A second circuit is coupled between the stator current bus and the output of the first circuit and algebraically combines the first voltage with a voltage representative of the resistive voltage drop across the stator to yield, at the junction of the first and second circuits, a first intermediate voltage equal in magnitude to the voltage difference therebetween.
A third circuit is connected to the junction of the first and second circuits and generates a second intermediate voltage proportional to the integral of voltage present at the junction of the first and second circuits.
A fourth circuit, coupled to the stator current bus and the output of the third circuit, algebraically combines the second intermediate voltage produced by the third circuit with a voltage representative of the stator flux leakage reactance to yield an air gap flux signal, proportional in magnitude to the voltage difference therebetween.
It is an object of this invention to provide a method and apparatus for determining the air gap flux of an AC machine with relative insensitivity to machine construction variations.
It is another object of the present invention to provide a method and apparatus for obtaining an air gap flux signal for a conventional AC machine without requiring modification of the machine.
It is still a further object of this invention to provide, for an AC machine, an air gap flux signal which has a substantially smooth sinusoidal and transient free output waveform.
The features of the invention believed to be novel are set forth with particularity in the appended claims. The invention, itself, however, both as to organization and method of operation, together with further objects and advantages thereof, may best be understood by reference to the following description taken in conjunction with the accompanying drawings in which:
FIG. 1a is an equivalent quadrature or Q axis circuit diagram of an induction motor in a stationary reference frame;
FIG. 1b is an equivalent direct or D axis circuit diagram of an induction motor in a stationary reference frame;
FIG. 2 is a block diagram of the apparatus, according to the present invention, for producing an air gap flux signal for an AC machine; and
FIG. 3 is a schematic diagram of the apparatus, according to the present invention, connected to each of three phases of an AC machine for developing an air gap flux signal for each machine phase.
In FIGS. 1a and 1b, respectively, there are shown schematic diagrams of the equivalent quadrature (Q) and direct (D) axes circuits of an induction motor in a stationary reference frame. The quadrature axis equivalent induction motor circuit of FIG. 1a comprises a first series circuit, representing the stator, which is configured of a resistor Rs representing the stator resistance, an inductor Ls representing the stator inductance, and an inductor Lm representing the motor magnetizing reactance. A second series circuit, coupled in parallel with inductor Lm, represents the rotor and is configured of a resistor rr ' representing the rotor resistance, an inductor Lr ' representing the rotor inductance, and a voltage source representing the motor emf in the quadrature axis and being of a magnitude (ωr /ωb)ψ' where:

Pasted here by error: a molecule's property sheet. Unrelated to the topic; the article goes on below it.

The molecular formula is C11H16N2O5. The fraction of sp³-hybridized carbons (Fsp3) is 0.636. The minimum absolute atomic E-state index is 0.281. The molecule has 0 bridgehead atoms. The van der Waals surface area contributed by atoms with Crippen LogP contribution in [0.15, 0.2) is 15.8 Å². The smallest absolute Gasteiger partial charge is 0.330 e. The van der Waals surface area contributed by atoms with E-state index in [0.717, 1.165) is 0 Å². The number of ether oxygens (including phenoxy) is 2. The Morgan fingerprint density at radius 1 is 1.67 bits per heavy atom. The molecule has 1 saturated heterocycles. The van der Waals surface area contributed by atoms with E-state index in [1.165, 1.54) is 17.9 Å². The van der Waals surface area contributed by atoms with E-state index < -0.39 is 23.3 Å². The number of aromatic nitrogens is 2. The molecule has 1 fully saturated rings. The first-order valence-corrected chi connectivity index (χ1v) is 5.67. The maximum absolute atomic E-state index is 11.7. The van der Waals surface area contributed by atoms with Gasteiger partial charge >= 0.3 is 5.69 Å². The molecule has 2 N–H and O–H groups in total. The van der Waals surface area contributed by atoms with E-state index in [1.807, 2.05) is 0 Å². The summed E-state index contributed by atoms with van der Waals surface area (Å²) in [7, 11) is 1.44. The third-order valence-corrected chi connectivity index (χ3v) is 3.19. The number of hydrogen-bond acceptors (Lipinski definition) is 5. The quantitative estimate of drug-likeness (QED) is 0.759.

ωr =angular frequency of rotation
ωb =rated machine frequency at which the magnitude of air gap flux equals air gap voltage
ψ'dr =D axis component of mutual flux linking inductors Ls and Lm.
The configuration of the direct axes equivalent induction motor circuit of FIG. 1b is identical to that described for the quadrature axes equivalent circuit of FIG. 1a with the exception, that the magnitude of the voltage source in the direct axis series rotor circuit is given by ωr /ωb)ψ'qr where ψ'qr is the quadrature axis component of mutual flux linking inductors Lm and Ls.
Flux linkages ψmq and ψmd of inductor Lm in the quadrature and direct axes circuits of FIGS. 1a and 1b, respectively, represent the quadrature and direct components, respectively, of air gap flux.
To develop appropriate equations for the stator terminal voltage components Vqs and Vds in the Q and D axes, respectively, the voltage drop across the respective circuit elements Rs and Ls and the quadrature and direct air gap voltage denoted Vmq and Vmd, respectively, are summed to yield equations (1) and (2):
Vqs =iqs Rs +p[Ls iqs ]+Vmq (1)
Vds =ids Rs +p[Ls ids ]+Vmd (2)
where iqs and ids are the stator current components in the Q and D axes respectively and p is the differential operator d/dt.
From equations (1) and (2), respectively, appropriate relationships for the voltage Vmq across the air gap in the Q axis and Vmd the voltage drop across the air gap in the D axis may be developed as shown by equations (3) and (4).
Vmq =Vqs -iqs Rs -p[Ls iqs ] (3)
Vmd =Vds -ids Rs -p[Ls ids ] (4)
The flux linkages ψmq and ψmd are related to the air gap voltages vmq and Vmd, respectively, as seen by equations (5) and (6):
P(ψmq)/ωb =Vmq (5)
P(ψmd)/ωb =Vmd (6)
Equations (3) and (5) may be combined to yield equation (7), and equations (4) and (6) may be combined to yield equation (8).
P(ψmq)/ωb =Vqs -Rs iqs -P[Ls iqs ] (7)
P(ψmd)/ψb =Vds -Rs ids -P[Ls ids ] (8)
The conventional approach for solving equations (7) and (8) to obtain the air gap flux linkages ψmq and ψmd is by integration. It should be noted that equations (7) and (8) contain terms proportional to the time derivative of the quadrature and direct stator current terms, respectively. If the respective direct and quadrature stator current components do not have smooth continuous waveforms, the resulting derivative terms p[Ls iqs ] and p[Lsds ] in equations (7) and (8) will not be sinusoidal but, rather, will exhibit notches and spikes and will tend to overload associated signal conditioning electronics.